April Pratt:

After high school, I moved out to LA to study screenwriting, and for a few years I got to focus intensely on my writing and collaborate with other artists to bring stories to life. Since then, I’ve been rounding myself out. I’ve picked up new skills, discovered new passions, and learned a lot about myself. I now live in Burbank, CA with my girlfriend and our cat, where I’m working on building a career in the entertainment industry.

April, surrounded by poetry lines – and out there in LA (masked, of course)

My favorite memories of the Summer Intensives have to be our outdoor escapades. From storming the streets and eavesdropping on strangers, to exploring abandoned villages in the woods, our adventures always reminded me that writing is not always about sitting alone and tapping out a new draft. It’s about seeing the world around you with curiosity, and transforming what you find into something new. Plus, as I’m sure we’ve all learned over the past two years, it’s really important to get outside!


Teddy O’Hea:

For the last five years, I’ve been based in Boston, where I’ve been pursuing my college education at Boston University. This year I’ll be graduating with a master’s degree in archeology. I’ve been lucky enough to travel extensively for my work – doing heritage management in Menorca, excavating in the Oregon high desert, and teaching archeology for kids in Colorado.

Teddy, sharing writing – and at an archeological dig

My favorite memory of the Summer Intensives is chaperoning duty on a field trip to Ellis Island. For their trip project, my group of students decided to work together to write a skit about a family attempting to smuggle their son through 19th century immigration. The “smuggling” was done by stuffing the smallest boy in the group into another student’s sweatshirt, while she was still wearing it. The result was a rather lumpy centaur effect, and I doubled over laughing for the next five minutes.


Jaris Owens:

Originally, I thought that after attending school at Oberlin College in Ohio, I would move back to New Jersey and pursue a small job or go to grad school to study creative writing or acting. However, I still live in Oberlin with my partner and my career has developed in so many interesting and interconnected ways. I’ve designed food programs for our local food pantry. I am building a strong acting career, having most recently performed at Karamu House (America’s first African American theater) in Cleveland. I am an organic gardener and I am working on collaborating with other gardeners in my city to improve the local food systems in Lorain County. Lastly, I am coordinating a dialogue program at my alma mater, helping young students host meaningful conversations to build stronger relationships on campus. While I have not been writing as much recently, my life has been one tremendous artistic process.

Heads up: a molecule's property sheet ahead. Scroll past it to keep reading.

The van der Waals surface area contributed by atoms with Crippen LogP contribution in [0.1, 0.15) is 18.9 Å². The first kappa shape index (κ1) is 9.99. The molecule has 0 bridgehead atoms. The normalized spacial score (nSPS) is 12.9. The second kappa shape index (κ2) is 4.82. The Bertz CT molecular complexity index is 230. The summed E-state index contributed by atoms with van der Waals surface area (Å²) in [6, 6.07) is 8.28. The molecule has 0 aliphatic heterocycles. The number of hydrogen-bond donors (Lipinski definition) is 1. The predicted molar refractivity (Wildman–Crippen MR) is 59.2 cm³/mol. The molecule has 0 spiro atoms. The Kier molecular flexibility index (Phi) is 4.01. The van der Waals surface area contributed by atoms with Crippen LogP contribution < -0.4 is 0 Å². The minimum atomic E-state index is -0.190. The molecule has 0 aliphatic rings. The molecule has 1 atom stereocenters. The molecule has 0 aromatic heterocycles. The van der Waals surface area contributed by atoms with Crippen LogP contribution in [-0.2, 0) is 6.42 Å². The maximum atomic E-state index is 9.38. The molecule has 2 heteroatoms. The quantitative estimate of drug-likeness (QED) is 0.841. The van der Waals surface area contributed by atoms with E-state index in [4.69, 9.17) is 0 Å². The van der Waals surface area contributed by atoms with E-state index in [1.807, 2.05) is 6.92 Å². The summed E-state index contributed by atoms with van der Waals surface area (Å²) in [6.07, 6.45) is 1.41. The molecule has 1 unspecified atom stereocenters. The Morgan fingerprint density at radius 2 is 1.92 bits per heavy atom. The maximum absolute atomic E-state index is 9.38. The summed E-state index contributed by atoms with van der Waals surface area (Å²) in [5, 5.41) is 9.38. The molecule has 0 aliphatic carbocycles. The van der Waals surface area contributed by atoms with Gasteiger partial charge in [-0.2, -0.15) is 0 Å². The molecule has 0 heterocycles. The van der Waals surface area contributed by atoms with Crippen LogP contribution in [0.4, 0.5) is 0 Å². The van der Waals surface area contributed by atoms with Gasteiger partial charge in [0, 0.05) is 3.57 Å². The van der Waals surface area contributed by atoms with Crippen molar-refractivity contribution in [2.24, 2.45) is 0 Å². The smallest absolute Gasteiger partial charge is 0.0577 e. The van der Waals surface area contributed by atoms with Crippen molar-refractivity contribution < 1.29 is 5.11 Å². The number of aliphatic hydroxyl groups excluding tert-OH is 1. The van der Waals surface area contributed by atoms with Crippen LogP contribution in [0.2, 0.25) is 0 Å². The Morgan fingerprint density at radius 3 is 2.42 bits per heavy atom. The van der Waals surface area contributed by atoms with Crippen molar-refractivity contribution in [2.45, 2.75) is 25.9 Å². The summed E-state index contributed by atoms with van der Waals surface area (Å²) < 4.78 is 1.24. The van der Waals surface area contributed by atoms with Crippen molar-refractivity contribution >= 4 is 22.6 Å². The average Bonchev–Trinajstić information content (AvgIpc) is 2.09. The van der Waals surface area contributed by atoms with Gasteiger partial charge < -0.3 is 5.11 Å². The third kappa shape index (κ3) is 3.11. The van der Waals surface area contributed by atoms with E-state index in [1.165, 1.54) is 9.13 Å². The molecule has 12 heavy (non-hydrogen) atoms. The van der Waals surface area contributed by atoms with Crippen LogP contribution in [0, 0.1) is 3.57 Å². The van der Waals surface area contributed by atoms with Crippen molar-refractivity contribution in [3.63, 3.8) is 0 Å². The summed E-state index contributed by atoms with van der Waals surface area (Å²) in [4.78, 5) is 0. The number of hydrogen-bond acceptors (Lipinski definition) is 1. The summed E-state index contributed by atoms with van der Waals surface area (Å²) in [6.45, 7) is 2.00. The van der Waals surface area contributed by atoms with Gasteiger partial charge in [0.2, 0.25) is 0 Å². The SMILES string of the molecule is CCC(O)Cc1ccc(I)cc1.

Jaris, laid back as an intern – and his handsome actor’s headshot

The Writers Circle was one of the first places I explored my artistic skills. One of my favorite memories is leading groups of young people in our Wednesday Summer Writing Excursions to create group stories, tv scripts and plays. Though back then I thought I was just one writing intern helping other writers, I realize now that I was an artist actively learning important principles such as collaboration, grace, and patience, all of which I still use in my work today!

Though my life has had many ups and downs since I left for college, I keep the door open for writing in my life by continuing to see myself and my life as a beautiful narrative that continues to unfold. I give thanks to The Writers Circle, Judith, Michelle, and all of the interns and young writers for playing a key role in my journey!


2022 is the Summer Intensives’ tenth season. Registration is open. Join us.